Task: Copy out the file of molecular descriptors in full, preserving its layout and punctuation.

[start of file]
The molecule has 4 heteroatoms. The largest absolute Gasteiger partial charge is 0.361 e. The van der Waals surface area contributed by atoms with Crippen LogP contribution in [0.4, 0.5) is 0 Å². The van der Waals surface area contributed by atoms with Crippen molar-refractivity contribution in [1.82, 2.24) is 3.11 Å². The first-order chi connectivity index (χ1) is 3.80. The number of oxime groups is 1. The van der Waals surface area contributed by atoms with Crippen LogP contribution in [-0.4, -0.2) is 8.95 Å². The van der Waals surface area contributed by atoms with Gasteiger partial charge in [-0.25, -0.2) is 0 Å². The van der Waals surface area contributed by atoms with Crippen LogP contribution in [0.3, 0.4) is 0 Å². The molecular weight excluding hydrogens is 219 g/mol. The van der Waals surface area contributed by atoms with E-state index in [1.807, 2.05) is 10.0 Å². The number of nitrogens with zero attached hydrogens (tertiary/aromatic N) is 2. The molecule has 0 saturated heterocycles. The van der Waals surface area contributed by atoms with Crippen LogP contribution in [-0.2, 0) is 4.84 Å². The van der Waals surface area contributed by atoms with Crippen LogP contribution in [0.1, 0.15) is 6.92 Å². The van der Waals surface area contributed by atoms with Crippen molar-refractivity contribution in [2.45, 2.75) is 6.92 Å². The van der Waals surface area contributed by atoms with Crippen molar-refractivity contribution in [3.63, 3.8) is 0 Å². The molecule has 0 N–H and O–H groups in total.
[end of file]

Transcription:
The molecule has 4 heteroatoms. The largest absolute Gasteiger partial charge is 0.361 e. The van der Waals surface area contributed by atoms with Crippen LogP contribution in [0.4, 0.5) is 0 Å². The van der Waals surface area contributed by atoms with Crippen molar-refractivity contribution in [1.82, 2.24) is 3.11 Å². The first-order chi connectivity index (χ1) is 3.80. The number of oxime groups is 1. The van der Waals surface area contributed by atoms with Crippen LogP contribution in [-0.4, -0.2) is 8.95 Å². The van der Waals surface area contributed by atoms with Gasteiger partial charge in [-0.25, -0.2) is 0 Å². The van der Waals surface area contributed by atoms with Crippen LogP contribution in [0.3, 0.4) is 0 Å². The molecular weight excluding hydrogens is 219 g/mol. The van der Waals surface area contributed by atoms with E-state index in [1.807, 2.05) is 10.0 Å². The number of nitrogens with zero attached hydrogens (tertiary/aromatic N) is 2. The molecule has 0 saturated heterocycles. The van der Waals surface area contributed by atoms with Crippen LogP contribution in [-0.2, 0) is 4.84 Å². The van der Waals surface area contributed by atoms with Crippen LogP contribution in [0.1, 0.15) is 6.92 Å². The van der Waals surface area contributed by atoms with Crippen molar-refractivity contribution in [2.45, 2.75) is 6.92 Å². The van der Waals surface area contributed by atoms with Crippen molar-refractivity contribution in [3.63, 3.8) is 0 Å². The molecule has 0 N–H and O–H groups in total.